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Abu Dhabi, UAETuesday 25 September 2018

Moody's: Abu Dhabi's Dh50bn stimulus to be met by rise in oil revenues

The economic stimulus package will amount to 5% increase in government spending

The rating agency maintained its forecast for the Abu Dhabi budget to return to balance by 2019. Ahmed Jadallah / Reuters
The rating agency maintained its forecast for the Abu Dhabi budget to return to balance by 2019. Ahmed Jadallah / Reuters

Abu Dhabi’s plan to invest Dh50 billion ($13.6bn) over three years to stimulate the economy is expected to be covered by an increase in hydrocarbon revenues as rebounding oil prices give the emirate more room to spend.

The economic stimulus package will amount to 5 per cent increase in government spending, which can be bridged by petro-dollars if oil prices remain above $60 per barrel during the implementation of the plan, Moody’s Investor Service said in report released on Monday. The measures are not expected to accumulate any additional debt or asset drawdown, it said.

“We anticipate the impact of the stimulus package on the government's fiscal strength will be modest,” the rating agency said.

Last week the government announced the plan to propel economic growth, create jobs and relax business regulations. On Sunday, S&P affirmed credit rating for Abu Dhabi at AA/A-1+ with a stable outlook. Gulf states have taken measures to reduce their reliance on oil and gas and stimulate non-oil sectors to attract foreign direct investment. The recent rebound in oil prices since the start of the year, which hit $80 a barrel in recent weeks, has provided more leeway for government spending.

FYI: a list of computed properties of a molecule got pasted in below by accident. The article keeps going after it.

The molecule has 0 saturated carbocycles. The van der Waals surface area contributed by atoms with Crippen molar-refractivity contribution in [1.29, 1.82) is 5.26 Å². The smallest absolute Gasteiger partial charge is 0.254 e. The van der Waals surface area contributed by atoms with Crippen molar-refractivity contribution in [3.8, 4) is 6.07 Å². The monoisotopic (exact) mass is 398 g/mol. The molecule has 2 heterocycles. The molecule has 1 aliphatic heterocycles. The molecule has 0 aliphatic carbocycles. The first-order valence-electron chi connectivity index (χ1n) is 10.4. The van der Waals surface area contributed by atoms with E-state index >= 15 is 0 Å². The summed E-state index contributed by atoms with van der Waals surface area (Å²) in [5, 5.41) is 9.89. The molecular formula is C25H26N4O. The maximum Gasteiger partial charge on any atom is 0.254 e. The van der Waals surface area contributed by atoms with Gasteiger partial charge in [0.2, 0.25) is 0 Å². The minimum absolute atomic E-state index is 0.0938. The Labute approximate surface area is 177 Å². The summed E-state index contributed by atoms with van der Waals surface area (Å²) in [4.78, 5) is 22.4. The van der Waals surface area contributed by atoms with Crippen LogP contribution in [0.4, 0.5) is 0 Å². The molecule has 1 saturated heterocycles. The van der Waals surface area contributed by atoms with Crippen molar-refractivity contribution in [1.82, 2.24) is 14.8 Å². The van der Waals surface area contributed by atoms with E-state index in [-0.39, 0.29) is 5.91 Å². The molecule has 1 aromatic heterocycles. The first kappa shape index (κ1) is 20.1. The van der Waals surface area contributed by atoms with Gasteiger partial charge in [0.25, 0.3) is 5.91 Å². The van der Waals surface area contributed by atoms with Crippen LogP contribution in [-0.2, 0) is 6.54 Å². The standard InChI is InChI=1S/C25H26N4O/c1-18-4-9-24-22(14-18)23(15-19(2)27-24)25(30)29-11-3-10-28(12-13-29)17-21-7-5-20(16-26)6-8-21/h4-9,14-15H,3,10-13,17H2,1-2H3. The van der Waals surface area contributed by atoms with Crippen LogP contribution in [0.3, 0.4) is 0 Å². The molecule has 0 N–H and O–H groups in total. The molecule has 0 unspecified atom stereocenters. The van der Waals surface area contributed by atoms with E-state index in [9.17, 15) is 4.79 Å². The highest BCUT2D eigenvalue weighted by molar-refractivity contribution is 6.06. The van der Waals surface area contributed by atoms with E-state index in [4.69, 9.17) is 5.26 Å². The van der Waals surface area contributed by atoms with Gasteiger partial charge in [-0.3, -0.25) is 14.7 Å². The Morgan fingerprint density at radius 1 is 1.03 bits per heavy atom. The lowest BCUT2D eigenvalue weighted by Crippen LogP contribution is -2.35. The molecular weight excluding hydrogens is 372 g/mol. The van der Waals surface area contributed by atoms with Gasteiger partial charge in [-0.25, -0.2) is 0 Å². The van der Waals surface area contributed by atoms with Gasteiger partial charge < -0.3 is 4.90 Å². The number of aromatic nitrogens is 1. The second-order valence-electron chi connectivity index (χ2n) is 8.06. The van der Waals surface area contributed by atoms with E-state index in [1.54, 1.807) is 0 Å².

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Abu Dhabi Executive Council sets Dh50 billion stimulus package in motion

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The Abu Dhabi government for its 2018 budget, adopted the baseline of oil prices at $50 per barrel, but the recent rise in oil prices will provide it with “significantly more” fiscal headroom than the budget accounted for, Moody’s said.

“We anticipate some loosening of the government's stance with average oil prices around $60 a barrel,” it said.

The rating agency maintained its forecast for the Abu Dhabi budget to return to balance by 2019.

One risk to this fiscal forecast, however, is the recent rise in oil prices and the potential for Opec to ease production cuts, it said. An Opec meeting is scheduled in Vienna later this month.

Additional government spending is expected to stimulate non-oil growth as the federal authorities take measures to improve the business environment for foreign investors. The UAE has proposed to allow full foreign ownership of companies outside the freezones and will introduce 10-year visas to some expats to attract talent.

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